More and more economies across the globe will use natural gas as a transition fuel on the way to lower-carbon renewable energy sources, putting upward pressure on Henry Hub gas prices for the next three years, S&P Global Ratings said late on Oct. 4, as it hiked the assumed gas price it will use for credit decisions by 29% to $4.50/MMBtu for the rest of 2021.
Soaring prices will continue to ease credit pressures on exploration and production companies over the next two years, Ratings said. It raised the benchmark Henry Hub gas price assumptions it uses for corporate credit ratings $1/MMBtu for the remainder of 2021.
The price of the NYMEX futures contract for November delivery was up another 10% to $6.335/MMBtu at midday Oct. 5, with the rest of the winter 2022 contracts also above $6/MMBtu.
The higher and more volatile gas prices are a sharp contrast to 2020, when drillers suffered through months of $2/MMBtu gas prices.
"Natural gas prices have been on a tear," Ratings said. "The price of Henry Hub natural gas has surged more than 230% year over year due to a warmer than expected summer, strong industrial demand and a robust LNG export market."
The credit rating agency added $0.50/MMBtu to its price deck for 2022 and 2023, moving these assumptions up to $3.50/MMBtu and $3.00/MMBtu, respectively. Ratings made its first call on 2024 prices with a $2.75/MMBtu assumption.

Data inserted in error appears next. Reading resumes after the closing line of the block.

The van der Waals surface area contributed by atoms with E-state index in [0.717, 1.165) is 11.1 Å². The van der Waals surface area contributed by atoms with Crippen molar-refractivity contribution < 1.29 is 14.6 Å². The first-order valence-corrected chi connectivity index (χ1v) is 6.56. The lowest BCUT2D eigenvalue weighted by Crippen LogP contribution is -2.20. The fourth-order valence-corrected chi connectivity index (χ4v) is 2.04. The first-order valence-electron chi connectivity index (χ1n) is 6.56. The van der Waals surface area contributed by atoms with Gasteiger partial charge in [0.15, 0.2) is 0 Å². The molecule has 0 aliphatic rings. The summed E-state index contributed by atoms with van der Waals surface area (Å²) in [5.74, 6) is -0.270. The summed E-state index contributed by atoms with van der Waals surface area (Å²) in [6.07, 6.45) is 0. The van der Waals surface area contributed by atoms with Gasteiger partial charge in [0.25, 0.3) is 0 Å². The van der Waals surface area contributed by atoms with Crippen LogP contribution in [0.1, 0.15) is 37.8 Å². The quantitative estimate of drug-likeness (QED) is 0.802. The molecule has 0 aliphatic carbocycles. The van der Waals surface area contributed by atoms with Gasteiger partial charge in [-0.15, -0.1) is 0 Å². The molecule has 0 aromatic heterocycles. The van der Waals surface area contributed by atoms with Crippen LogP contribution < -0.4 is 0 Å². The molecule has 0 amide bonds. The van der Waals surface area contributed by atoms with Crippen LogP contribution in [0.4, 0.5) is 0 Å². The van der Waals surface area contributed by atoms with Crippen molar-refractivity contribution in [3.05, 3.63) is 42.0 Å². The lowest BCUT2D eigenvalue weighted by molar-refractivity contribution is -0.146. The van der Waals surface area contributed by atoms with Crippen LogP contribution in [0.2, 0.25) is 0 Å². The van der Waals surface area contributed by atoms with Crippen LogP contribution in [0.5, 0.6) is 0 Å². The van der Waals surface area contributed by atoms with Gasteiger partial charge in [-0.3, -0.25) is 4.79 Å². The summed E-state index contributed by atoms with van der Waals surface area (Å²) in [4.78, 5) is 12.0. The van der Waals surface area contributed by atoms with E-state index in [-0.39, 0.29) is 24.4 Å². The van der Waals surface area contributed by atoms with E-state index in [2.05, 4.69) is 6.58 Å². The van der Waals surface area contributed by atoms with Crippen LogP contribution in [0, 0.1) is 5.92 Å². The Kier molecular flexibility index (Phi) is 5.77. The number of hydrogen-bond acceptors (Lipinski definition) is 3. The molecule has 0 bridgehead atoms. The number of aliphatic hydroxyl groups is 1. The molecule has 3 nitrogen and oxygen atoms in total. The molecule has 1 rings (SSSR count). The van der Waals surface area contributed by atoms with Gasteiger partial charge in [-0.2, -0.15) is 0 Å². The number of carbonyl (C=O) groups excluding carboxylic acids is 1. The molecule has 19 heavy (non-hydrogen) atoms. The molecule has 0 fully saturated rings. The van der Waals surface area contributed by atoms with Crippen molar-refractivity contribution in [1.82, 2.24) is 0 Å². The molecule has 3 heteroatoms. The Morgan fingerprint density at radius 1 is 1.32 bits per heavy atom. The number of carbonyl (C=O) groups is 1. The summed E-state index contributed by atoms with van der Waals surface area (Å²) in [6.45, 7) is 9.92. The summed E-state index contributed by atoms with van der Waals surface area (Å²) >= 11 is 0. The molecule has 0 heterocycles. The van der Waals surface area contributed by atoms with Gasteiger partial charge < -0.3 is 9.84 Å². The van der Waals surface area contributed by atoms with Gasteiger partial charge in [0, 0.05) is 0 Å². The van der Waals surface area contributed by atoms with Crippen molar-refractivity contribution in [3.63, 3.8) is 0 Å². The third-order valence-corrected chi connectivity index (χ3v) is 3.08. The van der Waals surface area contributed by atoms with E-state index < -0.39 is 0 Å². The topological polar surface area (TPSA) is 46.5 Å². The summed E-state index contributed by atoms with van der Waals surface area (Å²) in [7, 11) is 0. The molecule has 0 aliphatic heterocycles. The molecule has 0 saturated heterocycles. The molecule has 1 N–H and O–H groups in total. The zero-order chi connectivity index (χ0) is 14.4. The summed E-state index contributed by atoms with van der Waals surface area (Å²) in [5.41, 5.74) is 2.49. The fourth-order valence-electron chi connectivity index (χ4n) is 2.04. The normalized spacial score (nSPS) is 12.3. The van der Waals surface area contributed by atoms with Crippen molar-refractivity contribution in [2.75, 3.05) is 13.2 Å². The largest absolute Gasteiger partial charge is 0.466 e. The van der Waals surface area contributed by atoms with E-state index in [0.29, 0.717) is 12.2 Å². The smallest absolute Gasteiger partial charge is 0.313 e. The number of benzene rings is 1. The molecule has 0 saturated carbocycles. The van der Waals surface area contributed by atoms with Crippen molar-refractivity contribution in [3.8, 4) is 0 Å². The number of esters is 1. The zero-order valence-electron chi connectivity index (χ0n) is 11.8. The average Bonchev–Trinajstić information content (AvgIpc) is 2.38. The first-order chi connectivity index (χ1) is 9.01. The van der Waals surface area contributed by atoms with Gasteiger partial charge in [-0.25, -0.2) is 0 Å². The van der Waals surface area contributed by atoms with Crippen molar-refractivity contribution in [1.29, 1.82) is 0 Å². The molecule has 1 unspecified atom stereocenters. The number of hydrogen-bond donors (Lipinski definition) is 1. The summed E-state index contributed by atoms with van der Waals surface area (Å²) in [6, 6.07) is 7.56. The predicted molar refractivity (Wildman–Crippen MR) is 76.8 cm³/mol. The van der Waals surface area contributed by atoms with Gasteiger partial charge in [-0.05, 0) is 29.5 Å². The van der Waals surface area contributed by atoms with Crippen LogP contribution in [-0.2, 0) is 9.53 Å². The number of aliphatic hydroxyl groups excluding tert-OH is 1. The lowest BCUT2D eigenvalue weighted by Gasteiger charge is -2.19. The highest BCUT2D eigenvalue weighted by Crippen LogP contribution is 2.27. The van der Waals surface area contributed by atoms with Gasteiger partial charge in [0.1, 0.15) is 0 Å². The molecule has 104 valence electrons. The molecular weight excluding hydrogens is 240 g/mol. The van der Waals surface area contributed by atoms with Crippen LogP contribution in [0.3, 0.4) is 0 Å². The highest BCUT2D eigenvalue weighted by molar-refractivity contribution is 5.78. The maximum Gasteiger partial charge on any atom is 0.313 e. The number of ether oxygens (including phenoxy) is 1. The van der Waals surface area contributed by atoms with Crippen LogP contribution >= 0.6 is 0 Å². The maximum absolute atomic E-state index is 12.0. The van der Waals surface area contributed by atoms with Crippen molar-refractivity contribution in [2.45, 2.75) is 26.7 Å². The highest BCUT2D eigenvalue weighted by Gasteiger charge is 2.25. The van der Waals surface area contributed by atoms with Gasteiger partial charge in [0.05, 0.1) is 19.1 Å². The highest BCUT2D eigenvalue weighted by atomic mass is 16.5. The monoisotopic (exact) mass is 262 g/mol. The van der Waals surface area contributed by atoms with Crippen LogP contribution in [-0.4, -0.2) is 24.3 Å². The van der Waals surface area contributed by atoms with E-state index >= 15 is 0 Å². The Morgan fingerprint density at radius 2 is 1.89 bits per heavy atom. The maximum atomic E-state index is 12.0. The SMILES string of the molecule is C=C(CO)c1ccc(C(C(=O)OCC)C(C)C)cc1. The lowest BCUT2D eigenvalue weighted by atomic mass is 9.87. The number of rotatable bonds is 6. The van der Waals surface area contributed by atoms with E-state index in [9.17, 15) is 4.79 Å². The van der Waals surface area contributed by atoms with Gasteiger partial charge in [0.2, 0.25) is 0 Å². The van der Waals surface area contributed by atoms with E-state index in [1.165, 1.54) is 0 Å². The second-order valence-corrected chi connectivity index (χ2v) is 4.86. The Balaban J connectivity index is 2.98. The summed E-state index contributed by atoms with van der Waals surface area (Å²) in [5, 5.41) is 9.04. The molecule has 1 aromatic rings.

Ratings cautioned that the move up in its commodity price assumption will not result in the rerating of many companies' debt. "The revisions likely won't result in wholesale upgrades, though we could raise some speculative-grade ratings," Ratings said. "We remain focused on issuers' financial policies and commitment to improving their balance sheets through debt reduction, particularly for investment-grade companies."
A warm summer in Europe coupled with a lack of wind power has sucked down gas supplies and increased the continent's reliance on LNG, while U.S. shale gas exploration and production companies have stuck to low-growth drilling plans designed to generate positive cash flows, the rating agency said.
From a wider perspective, Ratings said long-term fundamentals are a tailwind for global and U.S. natural gas. "New long-term natural gas price assumptions are higher than previously published prices largely because of our belief that natural gas has favorable fundamentals as a bridge fuel in the energy transition story," the agency said. "We believe many economies worldwide will continue to utilize natural gas to meet greenhouse gas and carbon regulatory standards while continuing to transition and adopt other sources of energy such as renewables."
Rob Thummel, a managing director and senior portfolio manager with energy investment firm Tortoise Capital Advisors LLC, did not expect the high prices to lead to new behavior among producers. "U.S. producers [are] not going to return to a focus on production growth, as the current market is rewarding capital discipline and returning cash to shareholders," Thummel said Oct. 1.